On Monday, Rhyl History Club visited “St. Mary’s” where Mr Dennis Hatfield gave us a very interesting talk on the history of the Roman Catholic Church in Rhyl. Dennis has very kindly sent us an edited version of his talk for us all to enjoy:
“Rhyl’s Catholic church, Our Lady of the Assumption (or St. Mary’s, as it is popularly known), is 40 years old in 2015. On 21st December 1975, at 12 noon, the final Mass was celebrated in the old church on the corner of Wellington Road and Ffynnongroew Road; and at 4p.m. on the same afternoon, the new church, which had been built immediately behind the old one, was consecrated and officially opened with High Mass by the then Bishop of Menevia, Langton Fox.
But the history of the parish and the Catholic community in Rhyl goes back far more than 40 years.
Prior to the mid 19th century, Rhyl was nothing more than a little fishing village, a collection of cottages whose spiritual needs had been served since medieval times by the ancient church of St. Mary in Rhuddlan. Rhuddlan was, of course, a Catholic parish before the Reformation but became a parish in the new reformed Church of England and later in the Church in Wales.
1848 was an important year in the history of Rhyl, being the date not only of the opening of the Chester to Holyhead railway which kick-started the town’s growth as a seaside resort, but also of the founding of the Jesuit College of St. Beuno in Tremeirchion. It was the rector of the college, Fr. J. Etheridge, who, in 1851, founded the Mission of Our Lady in Rhyl, the fore-runner of the present Catholic parish. He also founded similar Missions in St. Asaph and Denbigh.
The first Masses were said in a public house, Costigan’s Tea Rooms, whose publican, Mr Deardon, was Irish. The early congregations consisted of the landlord and his wife and three Irish railwaymen and their families. As the congregations increased and outgrew Costigan’s, the town’s Assembly Rooms in High Street were rented as a Catholic chapel and school.
In 1854, land was purchased in Ffynnongroew Road and a chapel designed for a congregation of 150 was built. It is a testament to the the growing Catholic population and to the growing popularity of Rhyl as a holiday resort that this chapel was extended in 1859 but was almost immediately seen to be inadequate for the numbers attending and so a much larger building was planned.
A decision to build on the corner of Wellington Road and Ffynnongroew Road was made. An eminent architect, John Hungerford Pollen, was commissioned to design the new church and a local man, Robert Jones, was engaged as the builder. Building work began on New Year’s Day 1863. The first stones were laid on St. David’s Day and the formal laying of the foundation stone took place on March 3rd. In November of the same year the building was completed and in December the church was formally opened in the presence of two bishops.
It is interesting to note that the building of this first Catholic church in Rhyl (as opposed to the original little chapel) is almost exactly contemporaneous with the building of St. Thomas’s Church which was completed in 1861. There were at that time 19 churches or chapels of different denominations in Rhyl. That figure says a lot about the way in which the town was expanding in the second half of the nineteenth century and also says much about the overtly Christian nature of society at the time, when church or chapel going was commonplace.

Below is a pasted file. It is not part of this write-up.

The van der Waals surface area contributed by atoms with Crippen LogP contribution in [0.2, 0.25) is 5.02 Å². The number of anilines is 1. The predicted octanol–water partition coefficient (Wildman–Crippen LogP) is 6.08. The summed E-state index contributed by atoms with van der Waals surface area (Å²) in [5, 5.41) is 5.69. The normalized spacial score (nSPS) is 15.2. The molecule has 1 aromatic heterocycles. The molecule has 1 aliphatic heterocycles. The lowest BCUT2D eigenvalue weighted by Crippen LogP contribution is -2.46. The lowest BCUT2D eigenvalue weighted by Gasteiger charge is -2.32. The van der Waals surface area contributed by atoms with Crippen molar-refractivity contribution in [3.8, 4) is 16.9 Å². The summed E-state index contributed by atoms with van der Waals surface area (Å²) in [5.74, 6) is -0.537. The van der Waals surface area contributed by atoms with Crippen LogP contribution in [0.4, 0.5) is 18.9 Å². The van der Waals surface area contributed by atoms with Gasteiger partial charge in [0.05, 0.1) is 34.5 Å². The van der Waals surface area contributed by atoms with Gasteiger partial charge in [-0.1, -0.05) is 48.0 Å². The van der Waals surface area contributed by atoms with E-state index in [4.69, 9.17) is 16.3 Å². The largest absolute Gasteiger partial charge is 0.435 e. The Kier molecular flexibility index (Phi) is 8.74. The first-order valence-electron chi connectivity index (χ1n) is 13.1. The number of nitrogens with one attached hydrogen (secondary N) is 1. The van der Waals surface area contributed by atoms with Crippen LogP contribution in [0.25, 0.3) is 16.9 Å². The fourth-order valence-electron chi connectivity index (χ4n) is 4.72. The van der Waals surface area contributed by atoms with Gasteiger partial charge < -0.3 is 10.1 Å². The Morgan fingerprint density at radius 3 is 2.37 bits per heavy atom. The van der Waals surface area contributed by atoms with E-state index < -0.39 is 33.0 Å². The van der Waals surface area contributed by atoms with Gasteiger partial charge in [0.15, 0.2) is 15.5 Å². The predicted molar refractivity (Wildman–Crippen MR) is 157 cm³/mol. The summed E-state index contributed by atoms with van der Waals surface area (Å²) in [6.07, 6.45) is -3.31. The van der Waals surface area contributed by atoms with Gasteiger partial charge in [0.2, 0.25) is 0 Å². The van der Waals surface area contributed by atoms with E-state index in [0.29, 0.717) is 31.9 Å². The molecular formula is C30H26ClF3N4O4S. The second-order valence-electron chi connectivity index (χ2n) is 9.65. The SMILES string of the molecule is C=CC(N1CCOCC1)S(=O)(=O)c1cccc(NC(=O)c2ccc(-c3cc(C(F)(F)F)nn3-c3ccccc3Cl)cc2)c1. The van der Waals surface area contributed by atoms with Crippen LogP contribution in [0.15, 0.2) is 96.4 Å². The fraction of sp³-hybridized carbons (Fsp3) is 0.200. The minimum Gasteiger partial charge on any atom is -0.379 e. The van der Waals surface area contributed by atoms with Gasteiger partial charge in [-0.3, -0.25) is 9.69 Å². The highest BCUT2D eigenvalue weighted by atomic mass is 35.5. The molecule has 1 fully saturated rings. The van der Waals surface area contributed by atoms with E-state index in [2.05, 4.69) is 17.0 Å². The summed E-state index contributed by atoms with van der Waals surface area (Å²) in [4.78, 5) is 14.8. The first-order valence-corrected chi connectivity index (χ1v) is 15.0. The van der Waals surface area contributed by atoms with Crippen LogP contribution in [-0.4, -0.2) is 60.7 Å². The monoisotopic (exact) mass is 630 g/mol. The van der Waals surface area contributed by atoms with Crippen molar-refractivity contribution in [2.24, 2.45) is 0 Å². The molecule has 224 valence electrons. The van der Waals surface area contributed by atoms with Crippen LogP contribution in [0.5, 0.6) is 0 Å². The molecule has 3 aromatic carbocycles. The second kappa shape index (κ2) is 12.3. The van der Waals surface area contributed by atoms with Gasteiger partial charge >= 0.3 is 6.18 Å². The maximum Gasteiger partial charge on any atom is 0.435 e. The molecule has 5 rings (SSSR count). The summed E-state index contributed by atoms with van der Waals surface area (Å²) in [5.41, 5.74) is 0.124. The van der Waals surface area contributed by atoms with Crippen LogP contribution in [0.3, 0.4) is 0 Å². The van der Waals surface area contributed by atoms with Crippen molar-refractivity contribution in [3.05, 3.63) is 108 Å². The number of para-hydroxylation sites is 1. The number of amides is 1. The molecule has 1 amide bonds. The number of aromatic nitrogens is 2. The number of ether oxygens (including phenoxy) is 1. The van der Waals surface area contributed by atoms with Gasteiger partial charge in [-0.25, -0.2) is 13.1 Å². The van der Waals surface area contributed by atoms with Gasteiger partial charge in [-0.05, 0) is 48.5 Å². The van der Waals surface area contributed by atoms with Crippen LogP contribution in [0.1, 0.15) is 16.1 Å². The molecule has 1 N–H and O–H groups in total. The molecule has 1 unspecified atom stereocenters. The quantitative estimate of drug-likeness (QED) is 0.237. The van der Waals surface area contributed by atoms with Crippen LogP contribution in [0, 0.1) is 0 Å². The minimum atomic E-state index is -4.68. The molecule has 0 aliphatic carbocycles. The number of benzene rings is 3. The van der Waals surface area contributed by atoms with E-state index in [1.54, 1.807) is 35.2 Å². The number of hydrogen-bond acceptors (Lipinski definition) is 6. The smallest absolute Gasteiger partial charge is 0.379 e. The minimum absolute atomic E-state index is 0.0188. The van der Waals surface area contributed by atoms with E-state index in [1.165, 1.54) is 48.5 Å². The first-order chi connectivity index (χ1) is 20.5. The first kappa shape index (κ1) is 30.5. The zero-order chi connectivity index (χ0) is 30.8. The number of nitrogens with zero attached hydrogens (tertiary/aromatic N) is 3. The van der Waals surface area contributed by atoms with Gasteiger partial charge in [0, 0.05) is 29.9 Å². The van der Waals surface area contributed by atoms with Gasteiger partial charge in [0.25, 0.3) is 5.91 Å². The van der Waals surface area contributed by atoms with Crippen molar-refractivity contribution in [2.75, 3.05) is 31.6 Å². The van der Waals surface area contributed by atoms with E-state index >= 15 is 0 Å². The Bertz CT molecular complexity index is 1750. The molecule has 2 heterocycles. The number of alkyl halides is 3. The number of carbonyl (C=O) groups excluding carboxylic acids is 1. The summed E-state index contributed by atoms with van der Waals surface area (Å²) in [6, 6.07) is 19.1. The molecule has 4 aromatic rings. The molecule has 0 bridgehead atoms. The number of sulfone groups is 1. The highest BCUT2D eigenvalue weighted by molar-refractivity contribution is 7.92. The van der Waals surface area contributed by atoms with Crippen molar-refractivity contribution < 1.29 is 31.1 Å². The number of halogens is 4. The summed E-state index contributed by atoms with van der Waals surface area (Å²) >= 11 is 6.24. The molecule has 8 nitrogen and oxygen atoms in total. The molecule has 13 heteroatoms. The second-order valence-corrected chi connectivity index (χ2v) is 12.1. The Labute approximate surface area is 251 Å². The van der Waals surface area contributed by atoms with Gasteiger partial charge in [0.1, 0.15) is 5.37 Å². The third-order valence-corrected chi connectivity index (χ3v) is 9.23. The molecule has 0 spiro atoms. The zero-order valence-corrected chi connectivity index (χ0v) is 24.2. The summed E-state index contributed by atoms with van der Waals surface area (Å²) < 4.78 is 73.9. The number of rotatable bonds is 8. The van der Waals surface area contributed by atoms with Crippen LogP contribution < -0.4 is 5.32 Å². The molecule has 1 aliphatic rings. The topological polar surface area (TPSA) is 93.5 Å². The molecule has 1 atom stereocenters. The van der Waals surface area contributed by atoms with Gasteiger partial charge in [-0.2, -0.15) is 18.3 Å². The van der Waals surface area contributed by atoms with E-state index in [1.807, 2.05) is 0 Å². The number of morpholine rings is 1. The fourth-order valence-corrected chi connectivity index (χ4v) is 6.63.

In 1865, the Presbytery, the priests’ house, was completed and it still stands on Wellington Road. The old chapel, built in the 1850s, became St. Mary’s Catholic School and was in use until it was replaced by Ysgol Mair on St Margaret’s Drive in the 1950s.
In January 1864, The Builder reported that “the total cost of the work (of building the church), exclusive of fittings and organ” was £200. An anonymous history of the parish, written for the centenary of the church in 1963, records that the Jesuit priest from St.Beuno’s in charge of the Rhyl mission at the time was Fr. Wynne, a convert to Catholicism who came from a wealthy and influential non Catholic family. Fr Wynne asked his father for the money; at first he refused, but when he later heard that his son was going round begging to raise money for the new church he relented and paid the money, later becoming a Catholic himself.
At the time, the church was much admired and was highly acclaimed in The Architectural Review. The interior was designed to convey the idea of a boat, an ark, gathering souls to salvation and nets were draped around the roof and walls to emphasise this idea. It was very elaborately decorated inside, very much in the Victorian style, with hand painted murals by an unknown Italian artist behind the high altar. There was also a much praised stained glass wheel or rose window depicting the Assumption of Our Lady above the main entrance on Wellington Road. Designed by Pollen himself, it consisted of a central panel depicting the Virgin surrounded by eight smaller panels, each depicting an angel.